Pray. Day 43 of Lent. A Must.

Pray. Day 43 of Lent. A must.

Prayer Power

“Only when a man flounders beyond any grip of himself and cannot understand things does he really pray. Prayer is an interruption of personal ambition and no person who is busy ever has time to pray.” Oswald Chambers

Prayer is not part of the natural life. If you struggle to keep focused and prayer is work, hard work for you, that is because it is not natural, ordinary, worldly-minded way of doing life.

Bill Hybel say, “The holy spirit gave me a leading so direct that I couldn’t ignore it, argue against it or disobey it. The leading was to explore, study and practice prayer until I finally understood it. I obeyed that leading. I read 15-20 books on prayer. I studied almost every passage in scripture on prayer in the Bible. Then I did something absolutely radical: I prayed. . .The greatest thrill has been the qualitative difference in my relationship with God. . . I’ve gotten to know God a lot better since I started praying…God will reveal himself to you, breathing more of his life into your spirit… Through prayer God gives us peace. . . People are draw to prayer because they know that God’s power flows primarily to people who pray…and that changes circumstances and relationships…when we work, we work but when we pray, God works.”

Prayer is a practice. It’s a personal discipline, yes. But for some, it becomes not just a habit but a sacred addiction. As Brennan Manning says, “In a significant interior development you will move from a should pray to I must pray.” May that be your prayer today.

Teach us to pray, the disciples ask the Lord and His answer was the outline of the Lord’s prayer, which is really the disciple’s prayer from Luke 1:1-13. The passage is a way to form your own prayer, filling in your words as you move through the verses.

We should pray without ceasing, which means we have an ongoing spiritual conversation with God all day.  Especially at critical times. “Don’t worry about anything; instead, pray about everything. Tell God what you need, and thank him for all he has done.  Then you will experience God’s peace, which exceeds anything we can understand. His peace will guard your hearts and minds as you live in Christ Jesus.” Phil 4:6-7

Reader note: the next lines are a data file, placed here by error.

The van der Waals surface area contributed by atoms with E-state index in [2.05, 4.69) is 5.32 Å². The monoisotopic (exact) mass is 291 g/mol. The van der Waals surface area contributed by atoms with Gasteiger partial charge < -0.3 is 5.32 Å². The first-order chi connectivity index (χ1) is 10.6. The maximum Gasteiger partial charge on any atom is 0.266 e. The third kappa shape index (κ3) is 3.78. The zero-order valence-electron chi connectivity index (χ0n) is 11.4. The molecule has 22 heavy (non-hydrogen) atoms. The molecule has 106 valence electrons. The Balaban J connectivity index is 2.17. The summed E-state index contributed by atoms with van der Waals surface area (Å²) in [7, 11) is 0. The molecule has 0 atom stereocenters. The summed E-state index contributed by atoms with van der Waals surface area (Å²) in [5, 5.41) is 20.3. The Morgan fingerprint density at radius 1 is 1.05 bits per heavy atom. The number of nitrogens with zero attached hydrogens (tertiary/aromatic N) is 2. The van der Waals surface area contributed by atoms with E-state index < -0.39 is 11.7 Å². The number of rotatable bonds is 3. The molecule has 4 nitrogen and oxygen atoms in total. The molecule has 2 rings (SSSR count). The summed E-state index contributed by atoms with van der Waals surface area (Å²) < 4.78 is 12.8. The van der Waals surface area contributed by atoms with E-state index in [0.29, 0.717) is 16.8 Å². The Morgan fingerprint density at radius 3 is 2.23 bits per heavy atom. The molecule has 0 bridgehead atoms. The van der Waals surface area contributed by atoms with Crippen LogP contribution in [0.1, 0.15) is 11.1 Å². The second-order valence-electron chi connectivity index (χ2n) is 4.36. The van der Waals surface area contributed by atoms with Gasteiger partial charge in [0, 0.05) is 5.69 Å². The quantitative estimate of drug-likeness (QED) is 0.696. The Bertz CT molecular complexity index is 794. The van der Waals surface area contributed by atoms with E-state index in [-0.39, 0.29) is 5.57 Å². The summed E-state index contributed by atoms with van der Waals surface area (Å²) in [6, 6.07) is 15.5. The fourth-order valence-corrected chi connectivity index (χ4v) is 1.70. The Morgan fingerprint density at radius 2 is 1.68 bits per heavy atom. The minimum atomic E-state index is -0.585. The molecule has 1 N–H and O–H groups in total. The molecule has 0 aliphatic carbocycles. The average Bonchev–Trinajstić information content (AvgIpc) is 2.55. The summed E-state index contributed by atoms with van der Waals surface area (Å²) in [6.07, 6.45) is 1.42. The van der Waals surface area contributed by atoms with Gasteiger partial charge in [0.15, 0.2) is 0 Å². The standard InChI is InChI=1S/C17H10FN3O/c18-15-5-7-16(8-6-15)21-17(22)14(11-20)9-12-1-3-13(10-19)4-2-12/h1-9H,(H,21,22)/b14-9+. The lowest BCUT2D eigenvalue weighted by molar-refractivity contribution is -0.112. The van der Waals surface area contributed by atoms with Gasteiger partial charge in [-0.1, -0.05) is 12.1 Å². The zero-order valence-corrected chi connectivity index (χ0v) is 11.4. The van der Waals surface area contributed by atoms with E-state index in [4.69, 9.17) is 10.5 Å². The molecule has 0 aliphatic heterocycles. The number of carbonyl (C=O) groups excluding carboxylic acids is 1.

“Worry means there is something over which we cannot have our own way and in reality is a personal irritation with God,” Chambers explained. Worrying it out in prayer does something to the inner spirit, it allows us to hand the burden over and trust that God is a reliable keeper of the problem as well as a keeper of the soul. We release it and accept the presence of His peace. And we keep thanking Him that He is there, no matter what is happening, God is here with us.

The missionary knows this as does the mother. We find the secret to quieting the soul in unsettling times is not indifference but the knowledge that God is present with us, that He loves us, and that He is aware of what is happening and will give us the grace in which to stand up under the present situation whether it be a martyr’s death or an infant’s colic.

Prayer doesn’t necessarily changes things as prayer changes us to handle things.

When we pray sometimes things remain the same but we begin to be changed.

Why Pray?

We need it. Prayer will change me.
Luke 11:1, Ps 107:13-28, Romans 8:26, James 1:5

We must do it. Prayer will change others.
Luke 18:1, Matthew 6:8, John 14:12-13, 1 John 5:14-16

We are empowered through it. Prayer will change circumstances.
John 15:7, Luke 11:9-13 James 5:16

FORGIVENESS. Day 5 of lent. The Gospel of Grace.

#FORGIVENESS. Day 5 of #lent.

forgiveness

A definition for forgiveness could be — giving up my right to hurt you, for hurting me. – Releasing your debt to me.

We forgive because we have been forgiven by God (Ephesians 4:32). We forgive in obedience to God (Matthew 6:14-15; Romans 12:18). We forgive so we won’t become bitter and defile those around us (Hebrews 12:14-15).
God is faithful to forgives us. 1 John 1:9
Robert Muller said, “To forgive is the highest, most beautiful form of love.” Today I connected God’s love to His forgiveness.  I rested in how much God loves me instead of how often I disappoint Him.
To lived loved we must be faithful to forgive our self as God has forgiven us.
This statement from Brennan Manning is one of my favorites